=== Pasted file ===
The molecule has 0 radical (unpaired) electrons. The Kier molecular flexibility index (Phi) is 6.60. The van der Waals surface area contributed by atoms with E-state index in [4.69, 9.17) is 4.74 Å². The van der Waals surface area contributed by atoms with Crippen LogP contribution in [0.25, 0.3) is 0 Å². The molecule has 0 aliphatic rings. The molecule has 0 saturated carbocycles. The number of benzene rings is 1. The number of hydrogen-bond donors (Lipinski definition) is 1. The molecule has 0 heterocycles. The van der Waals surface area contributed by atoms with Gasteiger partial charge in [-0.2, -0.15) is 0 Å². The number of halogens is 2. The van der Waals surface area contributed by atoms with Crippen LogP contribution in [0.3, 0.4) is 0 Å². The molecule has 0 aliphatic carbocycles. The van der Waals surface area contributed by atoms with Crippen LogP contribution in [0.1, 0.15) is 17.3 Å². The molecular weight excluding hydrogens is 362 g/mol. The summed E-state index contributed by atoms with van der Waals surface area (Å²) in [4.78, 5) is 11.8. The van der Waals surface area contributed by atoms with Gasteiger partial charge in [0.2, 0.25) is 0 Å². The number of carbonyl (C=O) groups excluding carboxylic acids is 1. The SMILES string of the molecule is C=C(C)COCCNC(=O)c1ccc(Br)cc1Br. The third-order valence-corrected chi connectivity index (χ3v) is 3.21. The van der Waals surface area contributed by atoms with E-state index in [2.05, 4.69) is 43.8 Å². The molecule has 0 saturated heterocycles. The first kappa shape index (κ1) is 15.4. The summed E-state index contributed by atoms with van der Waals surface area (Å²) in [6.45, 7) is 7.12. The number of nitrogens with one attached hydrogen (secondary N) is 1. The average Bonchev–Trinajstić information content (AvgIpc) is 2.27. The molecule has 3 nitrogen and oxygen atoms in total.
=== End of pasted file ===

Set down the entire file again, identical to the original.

The molecule has 0 radical (unpaired) electrons. The Kier molecular flexibility index (Phi) is 6.60. The van der Waals surface area contributed by atoms with E-state index in [4.69, 9.17) is 4.74 Å². The van der Waals surface area contributed by atoms with Crippen LogP contribution in [0.25, 0.3) is 0 Å². The molecule has 0 aliphatic rings. The molecule has 0 saturated carbocycles. The number of benzene rings is 1. The number of hydrogen-bond donors (Lipinski definition) is 1. The molecule has 0 heterocycles. The van der Waals surface area contributed by atoms with Gasteiger partial charge in [-0.2, -0.15) is 0 Å². The number of halogens is 2. The van der Waals surface area contributed by atoms with Crippen LogP contribution in [0.3, 0.4) is 0 Å². The molecule has 0 aliphatic carbocycles. The van der Waals surface area contributed by atoms with Crippen LogP contribution in [0.1, 0.15) is 17.3 Å². The molecular weight excluding hydrogens is 362 g/mol. The summed E-state index contributed by atoms with van der Waals surface area (Å²) in [4.78, 5) is 11.8. The van der Waals surface area contributed by atoms with Gasteiger partial charge in [0.2, 0.25) is 0 Å². The number of carbonyl (C=O) groups excluding carboxylic acids is 1. The SMILES string of the molecule is C=C(C)COCCNC(=O)c1ccc(Br)cc1Br. The third-order valence-corrected chi connectivity index (χ3v) is 3.21. The van der Waals surface area contributed by atoms with E-state index in [2.05, 4.69) is 43.8 Å². The molecule has 0 saturated heterocycles. The first kappa shape index (κ1) is 15.4. The summed E-state index contributed by atoms with van der Waals surface area (Å²) in [6.45, 7) is 7.12. The number of nitrogens with one attached hydrogen (secondary N) is 1. The average Bonchev–Trinajstić information content (AvgIpc) is 2.27. The molecule has 3 nitrogen and oxygen atoms in total.